Claim for Clinical Negligence after Rose’s Inquest
Rose passed away in April 2009 and her family were unhappy with the treatment she had received. We were instructed by her Daughter and Son to investigate this treatment provided by the hospital. We then represented the family at the Inquest.Rose’s daughter and son, Kath and Alan, contacted Barratts medical negligence team because they were concerned about her treatment. They instructed our solicitors and asked us to investigate the treatment the Defendant Trust had provided.
Rose had attended hospital on 13 April 2009 complaining of violent stomach pains and nausea. The hospital admitted her at around 6pm and staff diagnosed Rose with constipation. They transferred her to a ward for observation. Rose’s condition had deteriorated significantly by the morning of the 14 April. She was transferred as an emergency to another hospital within the same Trust, arriving at 3pm.
Rose was noted to have deteriorated further. Her legs had a mottled appearance and were cold to touch. Staff could not feel any of Rose’s peripheral pulses. At 4:30pm Rose suffered a heart attack and although she was stabilised, she was considered too unstable for surgery. Sadly, Rose passed away shortly afterwards. The cause of death was large bowel obstruction and diverticular stricture of sigmoid colon.
An Inquest confirmed that Rose had received substandard treatment. However, the Coroner concluded that this did not affect the outcome. The Court’s view was that Rose would have died, regardless of the standard of treatment she received. Kath and Alan were not satisfied with this explanation which is why they instructed us to represent them and to investigate a claim in negligence.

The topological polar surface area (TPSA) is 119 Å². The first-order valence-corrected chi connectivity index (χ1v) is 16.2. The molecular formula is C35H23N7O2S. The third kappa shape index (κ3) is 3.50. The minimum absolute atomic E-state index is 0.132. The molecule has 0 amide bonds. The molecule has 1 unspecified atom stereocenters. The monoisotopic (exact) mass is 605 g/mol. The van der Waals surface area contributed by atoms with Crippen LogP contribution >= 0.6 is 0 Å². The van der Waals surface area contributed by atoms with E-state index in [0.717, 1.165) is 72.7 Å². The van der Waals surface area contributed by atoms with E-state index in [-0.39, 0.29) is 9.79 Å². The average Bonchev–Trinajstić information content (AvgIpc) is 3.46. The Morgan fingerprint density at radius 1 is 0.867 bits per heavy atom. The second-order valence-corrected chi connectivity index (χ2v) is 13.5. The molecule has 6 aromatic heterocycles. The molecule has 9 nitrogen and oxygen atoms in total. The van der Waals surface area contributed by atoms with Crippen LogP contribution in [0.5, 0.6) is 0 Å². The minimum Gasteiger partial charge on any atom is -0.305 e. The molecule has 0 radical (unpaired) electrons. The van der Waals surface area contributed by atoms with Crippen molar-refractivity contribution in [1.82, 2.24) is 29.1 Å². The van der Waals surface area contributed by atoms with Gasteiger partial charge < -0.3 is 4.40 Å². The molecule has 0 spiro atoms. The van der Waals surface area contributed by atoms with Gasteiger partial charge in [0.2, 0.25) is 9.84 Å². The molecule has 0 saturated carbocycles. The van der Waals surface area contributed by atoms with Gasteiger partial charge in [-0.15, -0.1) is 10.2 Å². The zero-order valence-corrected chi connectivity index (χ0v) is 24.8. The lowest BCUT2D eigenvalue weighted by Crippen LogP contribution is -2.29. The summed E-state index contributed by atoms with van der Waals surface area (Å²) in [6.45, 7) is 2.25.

Evidence for the claim
We obtained supportive evidence from a General Surgeon which looked at Rose’s case more fully. This evidence confirmed that the treatment provided in April 2009 was negligent. It also confirmed that treatment Rose received from the same Trust 6 months previously was also negligent. Rose had been referred to hospital in November 2008. At that time she was complaining of lower abdominal pain and constipation. The hospital carried out some investigations but they negligently regarded the results as ‘normal’. Rose had been discharged in January 2009. The evidence confirmed that, had investigations been appropriately considered and followed through, then the events of April 2009 would not have happened. Further, had Rose undergone further investigation on her admission on 13 April and/or been treated urgently on the morning of the 14 April she would not have died.
The Defendants admitted liability and they made an offer of £30,000 which was rejected. Rose was only 64 years old at the time of her death and had been an active mother, partner and grandmother. She had spent most of her time helping her children, Kath and Alan and spending time with her grandchildren and partner, Glen. We helped Kath, Alan and Glen to claim damages for loss of financial dependency and loss of services. They eventually agreed to a settlement of £120,000.
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